Stitch Fix Inc. shares plunged nearly 13% in Wednesday trading, on track for a record low close, after the company reported a quarter-over-quarter decline in active clients.
attributed the 4% decrease in clients to a mix-up in traffic signals as it tries to bring onboard a new set of clients for the Freestyle service, which offers clients the chance to purchase personalized outfits.
“In our efforts to launch and promote Freestyle, we chose to direct visitors coming to Stitchfix.com towards the Freestyle experience,” said Chief Executive Elizabeth Spaulding on the earnings call, according to a FactSet transcript.
“It is important to note that Stitchfix.com is the primary landing page for customers interested in ordering a Fix. Therefore, in leading clients to the Freestyle experience first, we inadvertently created friction for those seeking a Fix.”
Stitch Fix offers clients the option to regularly receive merchandise through an automatic delivery system that’s based on a style quiz. These “Fix” packages can be sent every few weeks or every few months.
The company is making changes to how it directs client traffic around its site.
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The problems drove a downgrade of Stitch Fix shares to hold from buy at Truist Securities. Analysts there slashed their price target to $12 from $40.
“While our long-term thesis around the attractiveness of the Stitch Fix
membership model and expansion into direct buy continues to hold, we find the execution so far to be challenged,” Truist wrote in its note.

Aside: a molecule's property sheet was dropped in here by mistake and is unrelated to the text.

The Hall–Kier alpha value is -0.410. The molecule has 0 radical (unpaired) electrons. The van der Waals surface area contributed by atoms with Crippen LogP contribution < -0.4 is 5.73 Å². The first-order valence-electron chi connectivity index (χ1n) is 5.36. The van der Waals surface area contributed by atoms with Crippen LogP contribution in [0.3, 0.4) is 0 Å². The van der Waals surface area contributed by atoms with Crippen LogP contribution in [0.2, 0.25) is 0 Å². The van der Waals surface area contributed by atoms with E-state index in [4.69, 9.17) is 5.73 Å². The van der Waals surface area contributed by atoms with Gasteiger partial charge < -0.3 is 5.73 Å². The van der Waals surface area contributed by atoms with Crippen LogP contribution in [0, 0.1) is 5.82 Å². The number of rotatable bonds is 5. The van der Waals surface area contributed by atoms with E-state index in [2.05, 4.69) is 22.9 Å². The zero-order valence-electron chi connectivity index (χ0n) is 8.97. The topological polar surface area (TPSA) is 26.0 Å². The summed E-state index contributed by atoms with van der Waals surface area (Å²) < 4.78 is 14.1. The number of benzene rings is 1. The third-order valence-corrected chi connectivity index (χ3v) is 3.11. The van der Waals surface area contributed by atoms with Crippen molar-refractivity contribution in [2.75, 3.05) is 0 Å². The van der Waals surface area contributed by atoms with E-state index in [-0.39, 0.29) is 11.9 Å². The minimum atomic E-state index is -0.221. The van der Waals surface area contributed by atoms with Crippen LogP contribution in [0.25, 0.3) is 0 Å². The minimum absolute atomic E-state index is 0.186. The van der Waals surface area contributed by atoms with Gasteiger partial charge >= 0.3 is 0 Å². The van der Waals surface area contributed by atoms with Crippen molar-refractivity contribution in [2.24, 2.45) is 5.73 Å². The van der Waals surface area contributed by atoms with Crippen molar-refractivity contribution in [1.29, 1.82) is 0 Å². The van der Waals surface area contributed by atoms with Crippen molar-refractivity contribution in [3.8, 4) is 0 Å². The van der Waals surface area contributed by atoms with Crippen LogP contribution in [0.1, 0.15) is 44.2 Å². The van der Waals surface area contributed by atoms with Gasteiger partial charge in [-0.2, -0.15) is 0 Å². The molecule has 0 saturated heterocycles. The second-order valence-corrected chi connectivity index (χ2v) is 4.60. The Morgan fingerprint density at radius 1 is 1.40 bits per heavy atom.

Stitch Fix reported a wider fiscal second-quarter loss, though the result was ahead of expectations. Revenue missed Street expectations. The company also lowered its full-year outlook. The company had just over 4 million active clients in the quarter.
“We think the company’s decision to increase emphasis on the Freestyle offering makes sense, as we find it to be a more compelling consumer proposition than the legacy Fix business (the TAM [total addressable market] of people who want to pick their own clothes is a lot larger than the TAM of people who want to receive clothes sight-unseen),” wrote Wedbush analysts in a note.
“However, the transition is proving to be far more challenging than expected.”
Wedbush maintained its neutral stock rating, but lowered its price target to $9 from $21.
Wells Fargo analysts note this is the second straight “disappointing” quarter for Stitch Fix. Analysts are concerned that the company didn’t benefit greatly from the COVID-19 shift to e-commerce, and won’t gain from the recovery either.
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“Essentially, if apparel demand starts shifting back to physical stores, then Stitch Fix wouldn’t necessarily see a significant improvement in trends,” Wells Fargo wrote.
“In other words, the key question here is ‘If the business was weak when consumers were unable/unwilling to go to physical stores, why would it be better when consumers are willing to go back to stores?’ As a result, we think there is meaningful uncertainty about Stitch Fix ’s recovery prospects post-COVID.”
Wells Fargo rates Stitch Fix shares underweight with an $8 price target, down from $14.
Stitch Fix’s price target was also cut at Stifel (down to $12 from $23, stock rated hold) and BMO Capital Markets (down to $11 from $25, stock rated market perform).
Stitch Fix shares have plummeted more than 80% over the past year while the S&P 500 index
has gained 9.9%.